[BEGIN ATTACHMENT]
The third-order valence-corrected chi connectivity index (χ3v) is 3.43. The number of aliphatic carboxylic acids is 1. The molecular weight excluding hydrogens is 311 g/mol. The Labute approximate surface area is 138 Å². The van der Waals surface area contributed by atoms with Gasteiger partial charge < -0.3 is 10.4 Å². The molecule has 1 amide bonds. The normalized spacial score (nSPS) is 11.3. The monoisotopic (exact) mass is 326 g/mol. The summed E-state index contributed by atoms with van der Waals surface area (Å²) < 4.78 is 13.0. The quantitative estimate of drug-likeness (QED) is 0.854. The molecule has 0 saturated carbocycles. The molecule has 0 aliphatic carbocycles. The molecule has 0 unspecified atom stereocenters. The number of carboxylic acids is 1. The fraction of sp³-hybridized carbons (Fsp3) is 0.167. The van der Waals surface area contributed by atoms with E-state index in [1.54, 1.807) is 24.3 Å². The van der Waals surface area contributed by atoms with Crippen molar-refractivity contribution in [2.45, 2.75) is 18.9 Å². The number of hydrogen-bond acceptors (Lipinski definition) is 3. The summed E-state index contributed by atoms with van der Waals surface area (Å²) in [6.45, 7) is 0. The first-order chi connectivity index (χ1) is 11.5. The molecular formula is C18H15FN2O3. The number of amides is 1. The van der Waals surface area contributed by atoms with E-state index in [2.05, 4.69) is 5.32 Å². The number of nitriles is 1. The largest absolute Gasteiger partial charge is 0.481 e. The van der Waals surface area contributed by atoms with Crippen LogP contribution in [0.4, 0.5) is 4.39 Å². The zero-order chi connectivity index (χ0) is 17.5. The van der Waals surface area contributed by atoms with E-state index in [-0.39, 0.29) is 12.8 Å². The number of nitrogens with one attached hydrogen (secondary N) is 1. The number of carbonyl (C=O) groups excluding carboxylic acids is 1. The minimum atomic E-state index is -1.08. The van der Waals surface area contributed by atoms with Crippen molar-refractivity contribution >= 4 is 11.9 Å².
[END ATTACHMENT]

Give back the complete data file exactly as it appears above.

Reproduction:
The third-order valence-corrected chi connectivity index (χ3v) is 3.43. The number of aliphatic carboxylic acids is 1. The molecular weight excluding hydrogens is 311 g/mol. The Labute approximate surface area is 138 Å². The van der Waals surface area contributed by atoms with Gasteiger partial charge < -0.3 is 10.4 Å². The molecule has 1 amide bonds. The normalized spacial score (nSPS) is 11.3. The monoisotopic (exact) mass is 326 g/mol. The summed E-state index contributed by atoms with van der Waals surface area (Å²) < 4.78 is 13.0. The quantitative estimate of drug-likeness (QED) is 0.854. The molecule has 0 saturated carbocycles. The molecule has 0 aliphatic carbocycles. The molecule has 0 unspecified atom stereocenters. The number of carboxylic acids is 1. The fraction of sp³-hybridized carbons (Fsp3) is 0.167. The van der Waals surface area contributed by atoms with E-state index in [1.54, 1.807) is 24.3 Å². The van der Waals surface area contributed by atoms with Crippen molar-refractivity contribution in [2.45, 2.75) is 18.9 Å². The number of hydrogen-bond acceptors (Lipinski definition) is 3. The summed E-state index contributed by atoms with van der Waals surface area (Å²) in [6.45, 7) is 0. The first-order chi connectivity index (χ1) is 11.5. The molecular formula is C18H15FN2O3. The number of amides is 1. The van der Waals surface area contributed by atoms with E-state index in [2.05, 4.69) is 5.32 Å². The number of nitriles is 1. The largest absolute Gasteiger partial charge is 0.481 e. The van der Waals surface area contributed by atoms with Crippen LogP contribution in [0.4, 0.5) is 4.39 Å². The zero-order chi connectivity index (χ0) is 17.5. The van der Waals surface area contributed by atoms with E-state index in [-0.39, 0.29) is 12.8 Å². The number of nitrogens with one attached hydrogen (secondary N) is 1. The number of carbonyl (C=O) groups excluding carboxylic acids is 1. The minimum atomic E-state index is -1.08. The van der Waals surface area contributed by atoms with Crippen molar-refractivity contribution >= 4 is 11.9 Å².